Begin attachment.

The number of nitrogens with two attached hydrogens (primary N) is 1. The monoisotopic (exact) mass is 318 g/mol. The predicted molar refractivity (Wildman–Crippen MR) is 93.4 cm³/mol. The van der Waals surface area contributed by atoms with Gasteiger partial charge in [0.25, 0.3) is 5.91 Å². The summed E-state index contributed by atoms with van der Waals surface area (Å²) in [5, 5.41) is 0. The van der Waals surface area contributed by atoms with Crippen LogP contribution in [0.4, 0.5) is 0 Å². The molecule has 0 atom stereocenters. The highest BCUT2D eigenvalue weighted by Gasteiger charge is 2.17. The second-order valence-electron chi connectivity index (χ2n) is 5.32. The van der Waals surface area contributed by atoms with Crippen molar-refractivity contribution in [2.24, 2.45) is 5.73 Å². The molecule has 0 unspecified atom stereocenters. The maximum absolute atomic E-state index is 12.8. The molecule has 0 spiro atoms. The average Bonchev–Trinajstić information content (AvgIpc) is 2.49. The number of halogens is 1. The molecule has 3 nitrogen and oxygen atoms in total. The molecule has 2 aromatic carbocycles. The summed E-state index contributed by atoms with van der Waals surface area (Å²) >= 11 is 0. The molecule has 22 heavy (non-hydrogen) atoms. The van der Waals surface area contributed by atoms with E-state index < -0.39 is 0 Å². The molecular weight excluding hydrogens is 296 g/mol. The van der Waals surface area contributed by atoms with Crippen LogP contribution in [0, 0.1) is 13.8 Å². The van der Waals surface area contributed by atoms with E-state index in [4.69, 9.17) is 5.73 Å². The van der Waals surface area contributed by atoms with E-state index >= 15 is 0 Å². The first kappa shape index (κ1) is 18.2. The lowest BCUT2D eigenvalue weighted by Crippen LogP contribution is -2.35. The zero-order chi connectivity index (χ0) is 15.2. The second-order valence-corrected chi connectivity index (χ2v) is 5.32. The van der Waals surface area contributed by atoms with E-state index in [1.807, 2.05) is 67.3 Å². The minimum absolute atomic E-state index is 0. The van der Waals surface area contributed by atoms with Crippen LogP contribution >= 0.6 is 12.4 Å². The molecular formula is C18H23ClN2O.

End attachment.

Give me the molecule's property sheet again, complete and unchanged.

The number of nitrogens with two attached hydrogens (primary N) is 1. The monoisotopic (exact) mass is 318 g/mol. The predicted molar refractivity (Wildman–Crippen MR) is 93.4 cm³/mol. The van der Waals surface area contributed by atoms with Gasteiger partial charge in [0.25, 0.3) is 5.91 Å². The summed E-state index contributed by atoms with van der Waals surface area (Å²) in [5, 5.41) is 0. The van der Waals surface area contributed by atoms with Crippen LogP contribution in [0.4, 0.5) is 0 Å². The molecule has 0 atom stereocenters. The highest BCUT2D eigenvalue weighted by Gasteiger charge is 2.17. The second-order valence-electron chi connectivity index (χ2n) is 5.32. The van der Waals surface area contributed by atoms with Crippen molar-refractivity contribution in [2.24, 2.45) is 5.73 Å². The molecule has 0 unspecified atom stereocenters. The maximum absolute atomic E-state index is 12.8. The molecule has 0 spiro atoms. The average Bonchev–Trinajstić information content (AvgIpc) is 2.49. The number of halogens is 1. The molecule has 3 nitrogen and oxygen atoms in total. The molecule has 2 aromatic carbocycles. The summed E-state index contributed by atoms with van der Waals surface area (Å²) >= 11 is 0. The molecule has 22 heavy (non-hydrogen) atoms. The van der Waals surface area contributed by atoms with E-state index < -0.39 is 0 Å². The molecular weight excluding hydrogens is 296 g/mol. The van der Waals surface area contributed by atoms with Crippen LogP contribution in [0, 0.1) is 13.8 Å². The van der Waals surface area contributed by atoms with E-state index in [4.69, 9.17) is 5.73 Å². The van der Waals surface area contributed by atoms with E-state index >= 15 is 0 Å². The first kappa shape index (κ1) is 18.2. The lowest BCUT2D eigenvalue weighted by Crippen LogP contribution is -2.35. The zero-order chi connectivity index (χ0) is 15.2. The second-order valence-corrected chi connectivity index (χ2v) is 5.32. The van der Waals surface area contributed by atoms with E-state index in [1.807, 2.05) is 67.3 Å². The minimum absolute atomic E-state index is 0. The van der Waals surface area contributed by atoms with Crippen LogP contribution >= 0.6 is 12.4 Å². The molecular formula is C18H23ClN2O.